“The will of God prevails. In great contests each party claims to act in accordance with the will of God. Both *may* be, and one *must* be, wrong. God cannot be *for* and *against* the same thing at the same time. In the present civil war it is quite possible that God’s purpose is something different from the purpose of either party – and yet the human instrumentalities, working just as they do, are of the best adaption to effect His purpose. I am almost ready to say that this is probably true – that God wills this contest, and wills that it shall not end yet. By His mere great power, on the minds of the now contestants, He could have either *saved* or *destroyed* the Union without human contest. Yet the contest began, And, having begun He could give the final victory to either side any day. Yet the contest proceeds.” (Abraham Lincoln).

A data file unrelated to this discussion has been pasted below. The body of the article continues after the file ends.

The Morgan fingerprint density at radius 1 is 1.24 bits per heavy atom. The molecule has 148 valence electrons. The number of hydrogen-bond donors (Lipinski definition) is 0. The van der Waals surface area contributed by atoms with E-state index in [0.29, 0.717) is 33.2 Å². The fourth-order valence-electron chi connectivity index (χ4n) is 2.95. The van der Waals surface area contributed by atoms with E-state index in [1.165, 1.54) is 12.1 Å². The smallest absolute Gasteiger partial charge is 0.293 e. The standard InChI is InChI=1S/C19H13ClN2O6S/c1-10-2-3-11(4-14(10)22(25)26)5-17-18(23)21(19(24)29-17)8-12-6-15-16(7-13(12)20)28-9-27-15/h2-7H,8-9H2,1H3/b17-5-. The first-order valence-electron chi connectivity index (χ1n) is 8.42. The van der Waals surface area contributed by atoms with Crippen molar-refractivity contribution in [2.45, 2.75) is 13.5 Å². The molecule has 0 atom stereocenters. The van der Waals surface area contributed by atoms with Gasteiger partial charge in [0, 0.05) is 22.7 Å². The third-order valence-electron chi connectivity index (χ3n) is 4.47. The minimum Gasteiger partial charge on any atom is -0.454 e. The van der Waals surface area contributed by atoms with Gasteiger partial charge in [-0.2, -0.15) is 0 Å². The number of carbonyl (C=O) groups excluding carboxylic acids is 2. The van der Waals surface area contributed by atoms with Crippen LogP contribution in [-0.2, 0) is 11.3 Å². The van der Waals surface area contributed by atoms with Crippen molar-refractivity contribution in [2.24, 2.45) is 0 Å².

Jesus went ‘to war’ – winning the war – dethroning the powers of sin and evil, emerging triumphant from the grave that God’s purpose might be effective. It is it would appear, a necessary consequence of the Incarnation that the purpose of God is laid bare before the world in ways that the world understands, taking of that which the world glories in and turning it against itself. It is not that God could not intervene to prevent what happens; however atrocious, it is in its happening that redemption, the ultimate purpose of God is revealed…Jesus could have cheated death, rather he overcame it. The path to overcoming is not easy but it is the only way. We shall overcome, someday, for God has purposed that it be so.